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Spain—The South, the Plains and the Sea

Playful Roman statuary at the home of the Duchess of Medinaceli in Seville.

The Trust’s Study Trip Abroad to Spain last fall was a chronological trip starting in sunny Seville with the Romans, touching briefly on the Visigoths, to the Moors in the 8th century with their wonderful architectural treasures in Granada and Cordoba, until 1492 when Ferdinand and Isabella won the battle expelling them and immediately sending Christopher Columbus to discover America! After 1492 we flew north to the cosmopolitan city of Madrid where museums like the Prado, the Thyssen Bornemisza, the Decorative Arts Museum and the wonderfully interesting Royal Tapestry Factory gave us access to some of the most important works of art in the world. We were hosted at various times by the Ambassador Luis Sagrera, the Marques de Campo Real, and the Viscount of La Nava del Rey, enjoyed their hospitality, their collections of paintings, tapestries, furniture, ceramics and metals, as well as their stories of family generations living in Madrid. Taking the enjoyable fast train to the delightful port city of Barcelona, we turned our attention to the 20th century with the continuing work on the Gaudi Church, Sagrada Familia, the simple elegance of the Mies van der Rohe Pavilion at the International Exhibition of 1929, as well as the Miro and Picasso Museums. It seems Spain attracted everyone and inspired them—our Study Trip group included.

Standing in front of the Mies van der Rohe Pavilion of the International Exhibition of 1929 held in Barcelona, are the Study Trip Abroad participants from 2012. From left to right in the back row: John Hellman, Hunting Valley, OH; Dave Dvorak, Carpinteria, CA; Chuck Akre, Hume, VA; Melissa Dvorak, Carpinteria, CA; Marilyn Field, Coronado, CA; Bill Field, Coronado, CA; Douglas Thomas, Loveland, OH; Terrence Sheridan, North Bloomfield, OH; Helen Scott Reed, Manakin Sabot, VA; Fairman Thompson, Philadelphia, PA; Penny Hunt, Philadelphia, PA; Kelly Schrimsher, Huntsville, AL, and Randy Schrimsher, Huntsville, AL. In the from row from left to right: Susie Orso, Florence, IT; Mary Hale McLean, Houston, TX; Rossie Fisher, Manakin Sabot, VA; Sara Thompson, Philadelphia, PA; Chris Mumm, Washington, DC; Marcia Grace, New York, NY; Dea Akre, Hume, VA; Ellen Ilkanic, Hunting Valley, OH; Catherine Sheridan, Loveland, OH; Judith Sheridan, North Bloomfield, OH; Mary Ann Conn-Brody, Shaker Heights, OH; Pamela Thompson, Philadelphia, PA, and Peter Dessauer, Harpers Ferry, WV. Missing from this shot are Kate and Preston Smart, Truckee, CA, and John Frazier Hunt, Philadelphia, PA.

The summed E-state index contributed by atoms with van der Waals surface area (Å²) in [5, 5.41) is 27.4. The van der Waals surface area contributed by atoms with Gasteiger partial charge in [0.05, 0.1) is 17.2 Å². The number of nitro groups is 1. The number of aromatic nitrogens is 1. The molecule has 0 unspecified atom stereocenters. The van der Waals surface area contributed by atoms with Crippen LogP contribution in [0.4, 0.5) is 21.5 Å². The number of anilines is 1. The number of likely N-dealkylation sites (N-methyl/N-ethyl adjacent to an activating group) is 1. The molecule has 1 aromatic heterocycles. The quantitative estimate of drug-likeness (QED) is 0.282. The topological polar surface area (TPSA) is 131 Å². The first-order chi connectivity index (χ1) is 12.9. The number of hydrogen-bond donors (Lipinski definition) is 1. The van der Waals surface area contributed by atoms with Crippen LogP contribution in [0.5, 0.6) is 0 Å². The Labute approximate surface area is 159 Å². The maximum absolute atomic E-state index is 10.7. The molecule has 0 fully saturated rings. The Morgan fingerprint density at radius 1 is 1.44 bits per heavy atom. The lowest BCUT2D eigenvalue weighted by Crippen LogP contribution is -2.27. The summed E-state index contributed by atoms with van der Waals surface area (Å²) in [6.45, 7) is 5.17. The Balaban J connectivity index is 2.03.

Trust members were privileged to visit Mesa Dona’s home in Gaudi's iconic apartment building, La Predrera. We were pleased to see her Gaudi furniture including this settee that John Hunt, Philadelphia, is admiring.

Kelly and Randy Schrimsher, Huntsville, AL, with the Viscountess of La Nava del Rey, in her art studio, located on their hunting estate where Trust members enjoyed a special venison lunch.

In Cordoba, an important Roman town, the most interesting building is the Mezquita. Appropriated by the Moors from the Visigoths, it was continually enlarged until 990. It was converted to Christian use in the 16th century. There are 850 columns gathered from Classical buildings around the Mediterranean.

Beautiful and distinctive Moorish columns and carving at the Alhambra.

The Royal Tapestry Factory was a high point for Trust members. We saw the complex weaving of tapestry, the restoration of tapestries and the “pool cleaning” of old tapestries.

Later, in Madrid, we saw several private collections where very old tapestries were on the walls and our host told us the family history surrounding them.

The Sagrada Familia or, as many people know it, the Antonio Gaudi church in Barcelona, was started in 1882 by Francesco de P. Villar but the project was taken over in 1883 by Gaudi. Work continues today and it is predicted that the church will be finished in 2030.

Fountains, their sounds or their stillness, were an important part of The Alhambra, which dates mainly from the 14th century.

Trust members at the Alhambra wearing Bluetooth earphones could distinctly hear our guide across the room.

Helen Scott Reed in the gardens of the Alcazar,
the palace of the Spanish Kings.

John Hellman of the Cleveland Circle, Penny Hunt, Trust Director, John Hunt, past president, and Chuck Akre, Hume, VA, in the Madrid hotel lobby with Roman statue replica.

When we arrived, the famous Court of Lions in the Alhambra had just re-opened after extensive restoration.

Trimming the exacting hedge walls of the
Generalife Garden requires small clippers!

Lunch in the garden in Seville. (L–R) Sara Thompson, Philadelphia, PA, Preston and Kate Smart, Truckee, CA, and Susie Orso, Florence, Italy.

The Director of the Decorative Arts Museum in Madrid
kindly opened many doors for us, including these!

The Gothic Cathedral in Seville, built in the 15th century on the site of a mosque, is the largest in Spain. Its Giralda tower (tallest in this picture), originally the minaret of the mosque, was built in the 12th century and later converted to the bell tower for the cathedral. Columbus is buried there!

While in Madrid, Trust members
witnessed a huge evening demonstration, mostly of parents and children, marching against cuts in education—certainly a sign of the times.

View of Granada, the last stronghold of the Moors in Spain, from the Generalife Gardens.